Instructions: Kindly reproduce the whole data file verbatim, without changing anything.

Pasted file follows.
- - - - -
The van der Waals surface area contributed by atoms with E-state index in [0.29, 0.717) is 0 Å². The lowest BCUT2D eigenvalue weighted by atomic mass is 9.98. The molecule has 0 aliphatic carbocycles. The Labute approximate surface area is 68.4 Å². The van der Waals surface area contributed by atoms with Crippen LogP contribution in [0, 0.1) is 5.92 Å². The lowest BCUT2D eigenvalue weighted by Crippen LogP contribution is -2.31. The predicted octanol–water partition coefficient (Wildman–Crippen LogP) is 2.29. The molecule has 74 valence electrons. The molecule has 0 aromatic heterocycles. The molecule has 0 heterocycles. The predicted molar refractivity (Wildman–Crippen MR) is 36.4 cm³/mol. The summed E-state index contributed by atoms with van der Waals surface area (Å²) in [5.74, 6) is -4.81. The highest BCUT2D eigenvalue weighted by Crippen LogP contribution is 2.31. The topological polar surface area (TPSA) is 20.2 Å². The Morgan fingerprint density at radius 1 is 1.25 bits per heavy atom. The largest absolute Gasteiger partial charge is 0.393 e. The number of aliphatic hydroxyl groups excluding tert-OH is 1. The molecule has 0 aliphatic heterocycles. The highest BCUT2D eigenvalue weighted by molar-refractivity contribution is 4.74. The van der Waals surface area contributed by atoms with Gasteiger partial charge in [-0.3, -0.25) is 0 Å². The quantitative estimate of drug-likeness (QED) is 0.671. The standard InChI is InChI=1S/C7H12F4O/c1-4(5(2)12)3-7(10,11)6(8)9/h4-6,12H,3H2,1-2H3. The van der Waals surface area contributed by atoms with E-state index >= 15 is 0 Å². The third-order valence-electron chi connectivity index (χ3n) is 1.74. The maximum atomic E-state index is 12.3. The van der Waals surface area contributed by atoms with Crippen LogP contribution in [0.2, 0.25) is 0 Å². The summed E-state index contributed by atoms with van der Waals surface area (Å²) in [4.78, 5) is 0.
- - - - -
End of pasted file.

The van der Waals surface area contributed by atoms with E-state index in [0.29, 0.717) is 0 Å². The lowest BCUT2D eigenvalue weighted by atomic mass is 9.98. The molecule has 0 aliphatic carbocycles. The Labute approximate surface area is 68.4 Å². The van der Waals surface area contributed by atoms with Crippen LogP contribution in [0, 0.1) is 5.92 Å². The lowest BCUT2D eigenvalue weighted by Crippen LogP contribution is -2.31. The predicted octanol–water partition coefficient (Wildman–Crippen LogP) is 2.29. The molecule has 74 valence electrons. The molecule has 0 aromatic heterocycles. The molecule has 0 heterocycles. The predicted molar refractivity (Wildman–Crippen MR) is 36.4 cm³/mol. The summed E-state index contributed by atoms with van der Waals surface area (Å²) in [5.74, 6) is -4.81. The highest BCUT2D eigenvalue weighted by Crippen LogP contribution is 2.31. The topological polar surface area (TPSA) is 20.2 Å². The Morgan fingerprint density at radius 1 is 1.25 bits per heavy atom. The largest absolute Gasteiger partial charge is 0.393 e. The number of aliphatic hydroxyl groups excluding tert-OH is 1. The molecule has 0 aliphatic heterocycles. The highest BCUT2D eigenvalue weighted by molar-refractivity contribution is 4.74. The van der Waals surface area contributed by atoms with Gasteiger partial charge in [-0.3, -0.25) is 0 Å². The quantitative estimate of drug-likeness (QED) is 0.671. The standard InChI is InChI=1S/C7H12F4O/c1-4(5(2)12)3-7(10,11)6(8)9/h4-6,12H,3H2,1-2H3. The van der Waals surface area contributed by atoms with E-state index >= 15 is 0 Å². The third-order valence-electron chi connectivity index (χ3n) is 1.74. The maximum atomic E-state index is 12.3. The van der Waals surface area contributed by atoms with Crippen LogP contribution in [0.2, 0.25) is 0 Å². The summed E-state index contributed by atoms with van der Waals surface area (Å²) in [4.78, 5) is 0.